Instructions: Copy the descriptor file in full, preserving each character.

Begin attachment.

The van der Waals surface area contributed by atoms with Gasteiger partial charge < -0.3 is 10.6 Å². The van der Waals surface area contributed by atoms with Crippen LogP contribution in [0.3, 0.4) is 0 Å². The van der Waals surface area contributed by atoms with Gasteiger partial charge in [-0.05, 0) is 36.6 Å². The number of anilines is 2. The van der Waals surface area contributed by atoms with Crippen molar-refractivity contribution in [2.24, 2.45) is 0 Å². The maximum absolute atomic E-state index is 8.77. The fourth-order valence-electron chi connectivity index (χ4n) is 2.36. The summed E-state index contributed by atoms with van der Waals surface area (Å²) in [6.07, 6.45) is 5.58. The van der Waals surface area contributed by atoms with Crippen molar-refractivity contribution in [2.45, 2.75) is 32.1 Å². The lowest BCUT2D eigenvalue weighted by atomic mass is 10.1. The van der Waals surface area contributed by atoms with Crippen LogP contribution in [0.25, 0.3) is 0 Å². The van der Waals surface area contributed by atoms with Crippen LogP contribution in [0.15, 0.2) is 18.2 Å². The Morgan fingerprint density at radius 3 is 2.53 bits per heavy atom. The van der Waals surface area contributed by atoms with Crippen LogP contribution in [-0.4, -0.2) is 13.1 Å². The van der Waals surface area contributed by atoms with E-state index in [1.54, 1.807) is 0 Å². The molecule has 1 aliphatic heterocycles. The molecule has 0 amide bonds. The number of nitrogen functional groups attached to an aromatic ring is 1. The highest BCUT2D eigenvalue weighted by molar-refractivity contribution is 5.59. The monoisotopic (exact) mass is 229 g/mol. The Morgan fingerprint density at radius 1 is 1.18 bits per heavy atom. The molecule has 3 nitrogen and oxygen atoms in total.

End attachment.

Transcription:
The van der Waals surface area contributed by atoms with Gasteiger partial charge < -0.3 is 10.6 Å². The van der Waals surface area contributed by atoms with Crippen LogP contribution in [0.3, 0.4) is 0 Å². The van der Waals surface area contributed by atoms with Gasteiger partial charge in [-0.05, 0) is 36.6 Å². The number of anilines is 2. The van der Waals surface area contributed by atoms with Crippen molar-refractivity contribution in [2.24, 2.45) is 0 Å². The maximum absolute atomic E-state index is 8.77. The fourth-order valence-electron chi connectivity index (χ4n) is 2.36. The summed E-state index contributed by atoms with van der Waals surface area (Å²) in [6.07, 6.45) is 5.58. The van der Waals surface area contributed by atoms with Crippen molar-refractivity contribution in [2.45, 2.75) is 32.1 Å². The lowest BCUT2D eigenvalue weighted by atomic mass is 10.1. The van der Waals surface area contributed by atoms with Crippen LogP contribution in [0.25, 0.3) is 0 Å². The van der Waals surface area contributed by atoms with Crippen LogP contribution in [0.15, 0.2) is 18.2 Å². The Morgan fingerprint density at radius 3 is 2.53 bits per heavy atom. The van der Waals surface area contributed by atoms with Crippen LogP contribution in [-0.4, -0.2) is 13.1 Å². The van der Waals surface area contributed by atoms with E-state index in [1.54, 1.807) is 0 Å². The molecule has 1 aliphatic heterocycles. The molecule has 0 amide bonds. The number of nitrogen functional groups attached to an aromatic ring is 1. The highest BCUT2D eigenvalue weighted by molar-refractivity contribution is 5.59. The monoisotopic (exact) mass is 229 g/mol. The Morgan fingerprint density at radius 1 is 1.18 bits per heavy atom. The molecule has 3 nitrogen and oxygen atoms in total.